2. The Cabin at the End of the World – Paul Tremblay
3. An Unkindness of Ghosts – Rivers Solomon
4. The Seventh Bride – T.K. Kingfisher
5. Record of a Spaceborn Few – Becky Chambers
6. Artificial Condition – Martha Wells
7. The Calculating Stars – Mary Robinette Kowall
8. To Be Taught, If Fortunate – Becky Chambers
9. The Twisted Ones – T.K. Kingfisher
10. Undead Girl Gang – Lily Anderson

Happy New Year, everyone! I’d love to hear your favorite books of 2019 in the comments!

TV SUPERLATIVES: June, July, and August – 2019

Summer is almost over–not that you’d know it in sunny ass California–so it’s about that time for my Occasional TV Superlatives. If you weren’t around for the last time I did this, it’s pretty straight-forward: I just gush and/or rant about whatever TV shows I’ve recently been watching (whether they’re currently airing or not) with awards like Favorite Ship, Favorite Fight Scene, Most Disgusting Moment, and Most Comically Tragic Character. As always, any awards with spoilers will be very clearly marked.

As a reference point, here are the shows I’ve been watching for the past few months:

Agents of SHIELD, Season 6
Into the Badlands, Seasons 2 and 3 (currently still watching)
Good Omens
Dark, Season 2
Stranger Things, Season 3
Kingdom, Season 1
Yuri on Ice
Infinity Train
, Season 1
13 Reasons Why, Season 3
Los Espookys, Season 1
Hotel del Luna (currently still watching)
Young Justice, Season 3B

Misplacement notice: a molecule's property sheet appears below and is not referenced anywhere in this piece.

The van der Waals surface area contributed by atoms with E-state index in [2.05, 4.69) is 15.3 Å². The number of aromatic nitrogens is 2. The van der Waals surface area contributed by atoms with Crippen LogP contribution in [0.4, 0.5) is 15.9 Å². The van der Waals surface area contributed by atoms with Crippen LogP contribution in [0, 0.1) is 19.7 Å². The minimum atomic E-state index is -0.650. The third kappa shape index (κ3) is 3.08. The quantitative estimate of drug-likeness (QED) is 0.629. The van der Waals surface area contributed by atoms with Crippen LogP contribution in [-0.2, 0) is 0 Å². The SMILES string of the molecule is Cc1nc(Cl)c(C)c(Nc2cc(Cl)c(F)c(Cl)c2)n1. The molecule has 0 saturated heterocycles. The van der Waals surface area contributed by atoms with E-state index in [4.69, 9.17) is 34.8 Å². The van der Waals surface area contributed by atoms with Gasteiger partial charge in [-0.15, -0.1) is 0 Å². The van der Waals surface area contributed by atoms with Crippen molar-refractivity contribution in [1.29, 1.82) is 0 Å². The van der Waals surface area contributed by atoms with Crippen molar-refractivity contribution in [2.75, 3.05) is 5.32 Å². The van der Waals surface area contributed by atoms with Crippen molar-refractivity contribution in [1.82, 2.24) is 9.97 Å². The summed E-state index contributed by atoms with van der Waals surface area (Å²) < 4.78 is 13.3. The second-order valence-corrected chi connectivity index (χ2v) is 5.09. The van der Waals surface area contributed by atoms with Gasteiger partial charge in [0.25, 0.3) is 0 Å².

With that in mind, let’s get started, shall we?

Continue reading

“Say Goodbye To Classical Reality.”

I have something of a hit-and-miss relationship with John Carpenter’s work. I adore The Thing. I like Big Trouble in Little China. Escape from New York is enjoyable enough, but ultimately, I liked Snake Plissken more than the actual movie itself. Halloween is a classic that I don’t love nearly as much as I’m supposed to, and The Fog, unfortunately, really didn’t much for me. All I remember about Vampires is that it was goddamn dreadful.

Today–as my first reward essay for the Clarion West Write-a-Thon–we’ll be discussing John Carpenter’s Prince of Darkness, which, I can tell you right now, is not destined to be one of my favorites. But there are aspects of this movie that I find really intriguing.

Let’s talk about them, shall we?

Continue reading

TV SUPERLATIVES: April and May, 2019

TV Superlatives are a pain in the ass. I love coming up with them–I kind of love superlatives in general–but it’s hard to keep up when there are, at any given time, 87 different TV shows to watch, and they can start any month and be any episode length, and available all at once or only week-to-week. I tried for a couple of years and eventually gave up.

Now, I’m going to try something new, and we’ll see if it works or not, but here it is: Quarterly TV Superlatives! Or, who knows, maybe Occasional TV Superlatives! Look, it’s a work in progress. But the idea is to discuss whatever TV I’ve been watching recently (whether it’s currently airing or not) and come up with fun awards like Best Musical Number, Worst Death, or Best Reaction to a Supposedly Dead Parent Coming Back to Life.

For today’s post, we’ll be focusing on the television I’ve been watching during, say, the past two months or so. Any spoilers, as always, will be clearly marked in the very hard-to-miss Spoiler Section.

With that all said, let’s get started, shall we?

Continue reading

The 4th (Probably 4th) TV Quotes Challenge – ANSWERS

Let’s get right to it, shall we?

(Also, this is mostly spoiler-free, but it does assume you’re up to date on The Flash and iZombie. If not, you should probably skip those sections.)

1. Santa Clarita Diet

“Nice try blending in, you handsome, thick-haired son of a bitch.”

“Eric doesn’t own a football, or anything else that might make him come outside.”
“That’s exactly what he said, only with less implied criticism.”

“Check this out. She said she started a new spin class, but really she’s having an affair with a guy named Bob”